Methods for manufacturing the various elements of the present invention are well known in the semiconductor art. The A/D converter is preferably fabricated in monolithic integrated circuit form using oxide isolation to separate active semiconductor regions.

The present A/D converter occupies significantly less chip area than an otherwise comparable 8-bit flash converter. While circuits 12, 18, and 20 take about the same area as the encoding circuitry of the flash converter, the number of transistors in a comparator is several times that in each amplifier A_{i}. Consequently, the chip area is typically reduced by a factor of around three. The instant converter also has low input capacitance and low power consumption.

While the invention has been described with reference to particular embodiments, this description is solely for the purpose of illustration and is not to be construed as limiting the scope of the invention claimed below. For example, the interpolation system may be loaded by capacitances existing between the inverting and non-inverting inputs of the fine comparators, in addition to the capacitances between ground and the comparator inputs. This situation is handled by taking advantage of the fact that a capacitance between the inputs of a comparator is electrically equivalent to a pair of double-value grounded capacitances. Capacitance C_{p} in Eq. (1) then equals the actual grounded capacitance at the comparator input plus a capacitance equal to twice the value of the capacitance between that input and the other input. Various changes, modifications, and applications may thus be made by those skilled in the art without departing from the true scope and spirit of the invention as defined in the appended claims.

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Referenced by

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US5126742 * | Nov 6, 1990 | Jun 30, 1992 | Signal Processing Technologies, Inc. | Analog to digital converter with double folding interpolation circuitry |

US5189422 * | Nov 6, 1991 | Feb 23, 1993 | U.S. Philips Corporation | Analog-to-digital converter with delay correction |

US5204679 * | Aug 14, 1992 | Apr 20, 1993 | Siemens Aktiengesellschaft | Differential analog-digital converter |

US5231399 * | Sep 27, 1991 | Jul 27, 1993 | Trw Inc. | Differential quantizer reference resistor ladder for use with an analog-to-digital converter |

US5291198 * | May 29, 1992 | Mar 1, 1994 | David Sarnoff Research Center Inc. | Averaging flash analog-to-digital converter |

US5309157 * | Nov 6, 1992 | May 3, 1994 | National Semiconductor Corporation | Analog to digital converter using folder reference circuits |

US5313206 * | Apr 2, 1991 | May 17, 1994 | Cambridge Consultants Limited | Sub-ranging analogue to digital converter using differential signals and direct current subtraction |

US5319372 * | Nov 6, 1992 | Jun 7, 1994 | National Semiconductor Corporation | Analog to digital converter that decodes MSBS from internal voltages of two folder circuits |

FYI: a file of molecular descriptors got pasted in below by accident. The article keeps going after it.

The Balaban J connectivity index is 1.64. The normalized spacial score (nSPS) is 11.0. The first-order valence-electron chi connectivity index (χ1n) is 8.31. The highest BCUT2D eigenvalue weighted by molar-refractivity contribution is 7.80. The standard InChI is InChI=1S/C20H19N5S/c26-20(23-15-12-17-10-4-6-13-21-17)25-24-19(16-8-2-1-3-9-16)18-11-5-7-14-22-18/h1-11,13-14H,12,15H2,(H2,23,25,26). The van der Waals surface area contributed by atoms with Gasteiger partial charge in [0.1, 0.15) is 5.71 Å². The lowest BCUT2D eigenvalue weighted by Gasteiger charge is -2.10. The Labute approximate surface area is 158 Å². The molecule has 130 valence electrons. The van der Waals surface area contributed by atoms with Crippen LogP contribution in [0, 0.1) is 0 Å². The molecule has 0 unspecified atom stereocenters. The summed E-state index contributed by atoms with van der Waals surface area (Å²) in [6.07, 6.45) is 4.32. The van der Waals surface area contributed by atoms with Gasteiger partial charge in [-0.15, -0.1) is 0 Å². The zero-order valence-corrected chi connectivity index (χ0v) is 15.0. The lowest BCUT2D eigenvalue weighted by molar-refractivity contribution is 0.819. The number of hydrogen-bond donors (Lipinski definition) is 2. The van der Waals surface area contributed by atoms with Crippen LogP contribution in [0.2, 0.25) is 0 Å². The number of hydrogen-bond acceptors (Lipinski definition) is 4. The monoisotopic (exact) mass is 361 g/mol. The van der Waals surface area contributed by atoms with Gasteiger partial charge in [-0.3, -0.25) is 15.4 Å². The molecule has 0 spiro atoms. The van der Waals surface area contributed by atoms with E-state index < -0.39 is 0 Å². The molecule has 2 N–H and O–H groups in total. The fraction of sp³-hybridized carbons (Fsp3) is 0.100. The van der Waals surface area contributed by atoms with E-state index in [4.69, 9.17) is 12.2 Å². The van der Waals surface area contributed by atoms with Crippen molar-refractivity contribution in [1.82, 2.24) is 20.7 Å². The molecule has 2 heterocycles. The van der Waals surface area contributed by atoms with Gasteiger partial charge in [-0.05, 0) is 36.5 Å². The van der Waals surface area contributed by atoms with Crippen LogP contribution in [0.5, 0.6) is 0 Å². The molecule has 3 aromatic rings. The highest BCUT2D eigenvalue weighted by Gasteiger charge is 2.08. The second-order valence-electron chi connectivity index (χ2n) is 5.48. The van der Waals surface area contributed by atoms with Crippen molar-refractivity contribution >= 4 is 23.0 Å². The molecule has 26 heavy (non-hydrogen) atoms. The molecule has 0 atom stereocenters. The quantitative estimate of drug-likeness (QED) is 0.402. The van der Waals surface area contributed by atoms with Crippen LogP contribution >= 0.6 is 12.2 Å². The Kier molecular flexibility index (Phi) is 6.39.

US5329279 * | Sep 18, 1992 | Jul 12, 1994 | U.S. Philips Corporation | Method of transcoding data from a thermometric code, decoder and converter applying this method |

US5392045 * | Nov 6, 1992 | Feb 21, 1995 | National Semiconductor Corporation | Folder circuit for analog to digital converter |

US5594444 * | Mar 5, 1996 | Jan 14, 1997 | Sony Corporation | Analog-to-digital converter having reduced circuit area |

US5598161 * | Dec 9, 1993 | Jan 28, 1997 | Sony Corporation | Analog-to-digital converter having reduced circuit area |

US5867116 * | Jul 17, 1996 | Feb 2, 1999 | Analog Devices, Inc. | Multi-stage interpolating analog-to-digital conversion |

US6114882 * | Aug 13, 1998 | Sep 5, 2000 | Texas Instruments Incorporated | Current comparator and method therefor |

US6157360 * | Mar 11, 1997 | Dec 5, 2000 | Silicon Image, Inc. | System and method for driving columns of an active matrix display |

US6175323 | Aug 13, 1998 | Jan 16, 2001 | Texas Instruments Incorporated | Differential pair-based folding interpolator circuit for an analog-to-digital converter |

CN101277114B | Mar 30, 2007 | Jun 9, 2010 | 无锡华芯美科技有限公司 | Design method for interpolation circuit in high speed analog-digit conversion and interpolation circuit |

WO1992008288A1 * | Nov 5, 1991 | May 14, 1992 | Signal Processing Technologies, Inc. | Analog to digital converter with double folding interpolation circuitry |

WO1993019533A1 * | Mar 15, 1993 | Sep 30, 1993 | David Sarnoff Research Center, Inc. | Averaging flash analog-to-digital converter |

WO2002054600A2 * | Nov 28, 2001 | Jul 11, 2002 | Intel Corporation | Method and apparatus for a folding analog-to-digital converter (adc) having a course decoder with reduced complexity |

WO2002054600A3 * | Nov 28, 2001 | Jul 24, 2003 | Intel Corp | Method and apparatus for a folding analog-to-digital converter (adc) having a course decoder with reduced complexity |

Classifications

U.S. Classification | 341/159, 341/169, 341/156 |

International Classification | H03H17/00, H03M1/36, G06G7/30, H03M1/20, H03M1/14, H03M1/12 |

Cooperative Classification | G06G7/30, H03M1/205, H03M1/141 |

European Classification | G06G7/30, H03M1/20J2V2 |